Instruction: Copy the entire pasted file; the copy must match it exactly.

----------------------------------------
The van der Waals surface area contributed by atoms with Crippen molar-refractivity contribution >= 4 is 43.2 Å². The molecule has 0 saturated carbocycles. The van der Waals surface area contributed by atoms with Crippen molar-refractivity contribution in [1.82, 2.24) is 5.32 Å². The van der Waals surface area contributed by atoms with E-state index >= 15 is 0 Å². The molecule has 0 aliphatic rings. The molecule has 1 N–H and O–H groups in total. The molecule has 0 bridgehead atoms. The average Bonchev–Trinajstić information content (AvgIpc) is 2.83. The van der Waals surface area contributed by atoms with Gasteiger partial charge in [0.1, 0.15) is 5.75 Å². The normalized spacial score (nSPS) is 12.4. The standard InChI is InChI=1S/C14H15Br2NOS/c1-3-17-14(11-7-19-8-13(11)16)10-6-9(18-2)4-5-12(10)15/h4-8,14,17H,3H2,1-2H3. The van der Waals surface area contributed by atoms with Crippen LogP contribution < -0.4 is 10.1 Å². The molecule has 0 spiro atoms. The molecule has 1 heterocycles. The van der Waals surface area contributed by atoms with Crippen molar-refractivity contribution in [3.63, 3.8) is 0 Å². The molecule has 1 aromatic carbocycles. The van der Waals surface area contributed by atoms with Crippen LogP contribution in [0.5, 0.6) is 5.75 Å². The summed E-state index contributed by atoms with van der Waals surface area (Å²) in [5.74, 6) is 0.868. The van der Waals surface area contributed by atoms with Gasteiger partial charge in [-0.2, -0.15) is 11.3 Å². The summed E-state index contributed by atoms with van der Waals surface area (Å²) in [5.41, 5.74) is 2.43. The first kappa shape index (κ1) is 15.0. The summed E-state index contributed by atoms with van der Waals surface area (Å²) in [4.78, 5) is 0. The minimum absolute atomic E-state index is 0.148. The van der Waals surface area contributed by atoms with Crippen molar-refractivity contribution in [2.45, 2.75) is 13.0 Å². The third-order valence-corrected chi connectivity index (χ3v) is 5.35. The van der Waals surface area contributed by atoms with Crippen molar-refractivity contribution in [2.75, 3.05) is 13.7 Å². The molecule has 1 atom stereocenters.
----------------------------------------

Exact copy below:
The van der Waals surface area contributed by atoms with Crippen molar-refractivity contribution >= 4 is 43.2 Å². The molecule has 0 saturated carbocycles. The van der Waals surface area contributed by atoms with Crippen molar-refractivity contribution in [1.82, 2.24) is 5.32 Å². The van der Waals surface area contributed by atoms with E-state index >= 15 is 0 Å². The molecule has 0 aliphatic rings. The molecule has 1 N–H and O–H groups in total. The molecule has 0 bridgehead atoms. The average Bonchev–Trinajstić information content (AvgIpc) is 2.83. The van der Waals surface area contributed by atoms with Gasteiger partial charge in [0.1, 0.15) is 5.75 Å². The normalized spacial score (nSPS) is 12.4. The standard InChI is InChI=1S/C14H15Br2NOS/c1-3-17-14(11-7-19-8-13(11)16)10-6-9(18-2)4-5-12(10)15/h4-8,14,17H,3H2,1-2H3. The van der Waals surface area contributed by atoms with Crippen LogP contribution < -0.4 is 10.1 Å². The molecule has 0 spiro atoms. The molecule has 1 heterocycles. The van der Waals surface area contributed by atoms with Crippen molar-refractivity contribution in [3.63, 3.8) is 0 Å². The molecule has 1 aromatic carbocycles. The van der Waals surface area contributed by atoms with Crippen LogP contribution in [0.5, 0.6) is 5.75 Å². The summed E-state index contributed by atoms with van der Waals surface area (Å²) in [5.74, 6) is 0.868. The van der Waals surface area contributed by atoms with Gasteiger partial charge in [-0.2, -0.15) is 11.3 Å². The summed E-state index contributed by atoms with van der Waals surface area (Å²) in [5.41, 5.74) is 2.43. The first kappa shape index (κ1) is 15.0. The summed E-state index contributed by atoms with van der Waals surface area (Å²) in [4.78, 5) is 0. The minimum absolute atomic E-state index is 0.148. The van der Waals surface area contributed by atoms with Crippen molar-refractivity contribution in [2.45, 2.75) is 13.0 Å². The third-order valence-corrected chi connectivity index (χ3v) is 5.35. The van der Waals surface area contributed by atoms with Crippen molar-refractivity contribution in [2.75, 3.05) is 13.7 Å². The molecule has 1 atom stereocenters.